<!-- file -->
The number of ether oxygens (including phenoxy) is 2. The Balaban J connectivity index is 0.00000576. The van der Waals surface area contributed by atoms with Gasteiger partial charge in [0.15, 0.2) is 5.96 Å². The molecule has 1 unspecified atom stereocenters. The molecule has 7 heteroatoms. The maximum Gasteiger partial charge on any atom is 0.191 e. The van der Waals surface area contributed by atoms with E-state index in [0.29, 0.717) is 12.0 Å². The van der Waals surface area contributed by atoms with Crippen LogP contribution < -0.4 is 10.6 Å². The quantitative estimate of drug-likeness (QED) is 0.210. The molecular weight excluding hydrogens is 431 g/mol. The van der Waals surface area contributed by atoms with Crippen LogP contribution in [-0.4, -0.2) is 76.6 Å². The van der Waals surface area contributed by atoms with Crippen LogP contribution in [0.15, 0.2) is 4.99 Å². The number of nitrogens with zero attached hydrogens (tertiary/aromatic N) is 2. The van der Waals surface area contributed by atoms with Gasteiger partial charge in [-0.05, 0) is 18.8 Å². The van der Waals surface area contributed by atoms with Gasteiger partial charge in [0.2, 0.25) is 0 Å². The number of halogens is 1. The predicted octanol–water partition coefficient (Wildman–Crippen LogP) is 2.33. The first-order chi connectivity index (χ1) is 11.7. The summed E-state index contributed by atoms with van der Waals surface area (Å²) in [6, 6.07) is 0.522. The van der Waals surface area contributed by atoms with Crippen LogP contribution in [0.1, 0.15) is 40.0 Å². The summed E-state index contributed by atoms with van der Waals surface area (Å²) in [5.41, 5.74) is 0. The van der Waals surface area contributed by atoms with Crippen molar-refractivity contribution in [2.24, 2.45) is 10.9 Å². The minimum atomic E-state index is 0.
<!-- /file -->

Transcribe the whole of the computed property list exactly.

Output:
The number of ether oxygens (including phenoxy) is 2. The Balaban J connectivity index is 0.00000576. The van der Waals surface area contributed by atoms with Gasteiger partial charge in [0.15, 0.2) is 5.96 Å². The molecule has 1 unspecified atom stereocenters. The molecule has 7 heteroatoms. The maximum Gasteiger partial charge on any atom is 0.191 e. The van der Waals surface area contributed by atoms with E-state index in [0.29, 0.717) is 12.0 Å². The van der Waals surface area contributed by atoms with Crippen LogP contribution < -0.4 is 10.6 Å². The quantitative estimate of drug-likeness (QED) is 0.210. The molecular weight excluding hydrogens is 431 g/mol. The van der Waals surface area contributed by atoms with Crippen LogP contribution in [-0.4, -0.2) is 76.6 Å². The van der Waals surface area contributed by atoms with Crippen LogP contribution in [0.15, 0.2) is 4.99 Å². The number of nitrogens with zero attached hydrogens (tertiary/aromatic N) is 2. The van der Waals surface area contributed by atoms with Gasteiger partial charge in [-0.05, 0) is 18.8 Å². The van der Waals surface area contributed by atoms with Gasteiger partial charge in [0.2, 0.25) is 0 Å². The number of halogens is 1. The predicted octanol–water partition coefficient (Wildman–Crippen LogP) is 2.33. The first-order chi connectivity index (χ1) is 11.7. The summed E-state index contributed by atoms with van der Waals surface area (Å²) in [6, 6.07) is 0.522. The van der Waals surface area contributed by atoms with Crippen LogP contribution in [0.1, 0.15) is 40.0 Å². The summed E-state index contributed by atoms with van der Waals surface area (Å²) in [5.41, 5.74) is 0. The van der Waals surface area contributed by atoms with Crippen molar-refractivity contribution in [2.24, 2.45) is 10.9 Å². The minimum atomic E-state index is 0.